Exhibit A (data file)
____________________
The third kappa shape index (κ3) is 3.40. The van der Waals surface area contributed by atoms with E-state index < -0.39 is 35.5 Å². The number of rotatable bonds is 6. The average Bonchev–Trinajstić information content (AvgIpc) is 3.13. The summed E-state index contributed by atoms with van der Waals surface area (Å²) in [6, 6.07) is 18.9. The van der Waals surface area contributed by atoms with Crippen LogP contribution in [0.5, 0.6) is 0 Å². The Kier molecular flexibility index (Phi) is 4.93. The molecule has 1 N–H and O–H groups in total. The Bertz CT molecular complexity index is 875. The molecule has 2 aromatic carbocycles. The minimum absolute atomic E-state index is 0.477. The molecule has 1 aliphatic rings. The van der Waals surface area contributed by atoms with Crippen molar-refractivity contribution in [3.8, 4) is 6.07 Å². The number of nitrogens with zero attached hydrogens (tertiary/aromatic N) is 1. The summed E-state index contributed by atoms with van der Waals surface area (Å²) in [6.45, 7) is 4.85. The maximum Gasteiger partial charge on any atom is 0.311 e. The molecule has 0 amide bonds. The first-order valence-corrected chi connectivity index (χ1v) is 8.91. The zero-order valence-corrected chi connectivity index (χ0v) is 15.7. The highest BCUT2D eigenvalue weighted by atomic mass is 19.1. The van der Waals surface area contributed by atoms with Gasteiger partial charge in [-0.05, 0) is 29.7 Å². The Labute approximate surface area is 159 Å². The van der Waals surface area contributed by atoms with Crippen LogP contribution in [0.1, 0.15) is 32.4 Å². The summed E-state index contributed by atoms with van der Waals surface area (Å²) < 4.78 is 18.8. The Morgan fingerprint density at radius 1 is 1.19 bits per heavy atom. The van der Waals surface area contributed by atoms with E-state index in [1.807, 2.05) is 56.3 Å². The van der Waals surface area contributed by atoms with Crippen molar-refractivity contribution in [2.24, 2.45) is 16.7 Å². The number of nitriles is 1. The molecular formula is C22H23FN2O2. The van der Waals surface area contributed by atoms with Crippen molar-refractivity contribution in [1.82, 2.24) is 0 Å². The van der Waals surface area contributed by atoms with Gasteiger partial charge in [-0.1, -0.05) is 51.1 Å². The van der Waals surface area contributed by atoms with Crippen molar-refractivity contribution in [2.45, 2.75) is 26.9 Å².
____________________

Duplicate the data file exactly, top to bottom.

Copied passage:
The third kappa shape index (κ3) is 3.40. The van der Waals surface area contributed by atoms with E-state index < -0.39 is 35.5 Å². The number of rotatable bonds is 6. The average Bonchev–Trinajstić information content (AvgIpc) is 3.13. The summed E-state index contributed by atoms with van der Waals surface area (Å²) in [6, 6.07) is 18.9. The van der Waals surface area contributed by atoms with Crippen LogP contribution in [0.5, 0.6) is 0 Å². The Kier molecular flexibility index (Phi) is 4.93. The molecule has 1 N–H and O–H groups in total. The Bertz CT molecular complexity index is 875. The molecule has 2 aromatic carbocycles. The minimum absolute atomic E-state index is 0.477. The molecule has 1 aliphatic rings. The van der Waals surface area contributed by atoms with Crippen molar-refractivity contribution in [3.8, 4) is 6.07 Å². The number of nitrogens with zero attached hydrogens (tertiary/aromatic N) is 1. The summed E-state index contributed by atoms with van der Waals surface area (Å²) in [6.45, 7) is 4.85. The maximum Gasteiger partial charge on any atom is 0.311 e. The molecule has 0 amide bonds. The first-order valence-corrected chi connectivity index (χ1v) is 8.91. The zero-order valence-corrected chi connectivity index (χ0v) is 15.7. The highest BCUT2D eigenvalue weighted by atomic mass is 19.1. The van der Waals surface area contributed by atoms with Gasteiger partial charge in [-0.05, 0) is 29.7 Å². The Labute approximate surface area is 159 Å². The van der Waals surface area contributed by atoms with Crippen LogP contribution in [0.1, 0.15) is 32.4 Å². The summed E-state index contributed by atoms with van der Waals surface area (Å²) < 4.78 is 18.8. The Morgan fingerprint density at radius 1 is 1.19 bits per heavy atom. The van der Waals surface area contributed by atoms with E-state index in [1.807, 2.05) is 56.3 Å². The van der Waals surface area contributed by atoms with Crippen molar-refractivity contribution in [2.24, 2.45) is 16.7 Å². The number of nitriles is 1. The molecular formula is C22H23FN2O2. The van der Waals surface area contributed by atoms with Crippen molar-refractivity contribution in [1.82, 2.24) is 0 Å². The van der Waals surface area contributed by atoms with Gasteiger partial charge in [-0.1, -0.05) is 51.1 Å². The van der Waals surface area contributed by atoms with Crippen molar-refractivity contribution in [2.45, 2.75) is 26.9 Å².